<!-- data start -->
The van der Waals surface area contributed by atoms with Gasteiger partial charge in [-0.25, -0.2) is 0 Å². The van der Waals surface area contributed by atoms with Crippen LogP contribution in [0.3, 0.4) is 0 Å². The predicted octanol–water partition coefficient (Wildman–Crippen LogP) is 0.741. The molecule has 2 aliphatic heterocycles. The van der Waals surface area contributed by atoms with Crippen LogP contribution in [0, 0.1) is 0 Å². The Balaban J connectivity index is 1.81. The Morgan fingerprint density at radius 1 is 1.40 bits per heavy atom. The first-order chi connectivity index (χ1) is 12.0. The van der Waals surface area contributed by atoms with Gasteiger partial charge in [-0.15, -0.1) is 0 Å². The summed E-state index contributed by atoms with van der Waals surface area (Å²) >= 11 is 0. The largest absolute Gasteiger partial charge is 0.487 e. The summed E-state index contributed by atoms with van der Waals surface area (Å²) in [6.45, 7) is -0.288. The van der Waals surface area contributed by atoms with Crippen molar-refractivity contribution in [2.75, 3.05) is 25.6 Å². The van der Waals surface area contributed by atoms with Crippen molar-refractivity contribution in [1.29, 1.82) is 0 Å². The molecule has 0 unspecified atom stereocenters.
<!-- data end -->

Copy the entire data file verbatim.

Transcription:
The van der Waals surface area contributed by atoms with Gasteiger partial charge in [-0.25, -0.2) is 0 Å². The van der Waals surface area contributed by atoms with Crippen LogP contribution in [0.3, 0.4) is 0 Å². The predicted octanol–water partition coefficient (Wildman–Crippen LogP) is 0.741. The molecule has 2 aliphatic heterocycles. The van der Waals surface area contributed by atoms with Crippen LogP contribution in [0, 0.1) is 0 Å². The Balaban J connectivity index is 1.81. The Morgan fingerprint density at radius 1 is 1.40 bits per heavy atom. The first-order chi connectivity index (χ1) is 12.0. The van der Waals surface area contributed by atoms with Gasteiger partial charge in [-0.15, -0.1) is 0 Å². The summed E-state index contributed by atoms with van der Waals surface area (Å²) >= 11 is 0. The largest absolute Gasteiger partial charge is 0.487 e. The summed E-state index contributed by atoms with van der Waals surface area (Å²) in [6.45, 7) is -0.288. The van der Waals surface area contributed by atoms with Crippen molar-refractivity contribution in [2.75, 3.05) is 25.6 Å². The van der Waals surface area contributed by atoms with Crippen molar-refractivity contribution in [1.29, 1.82) is 0 Å². The molecule has 0 unspecified atom stereocenters.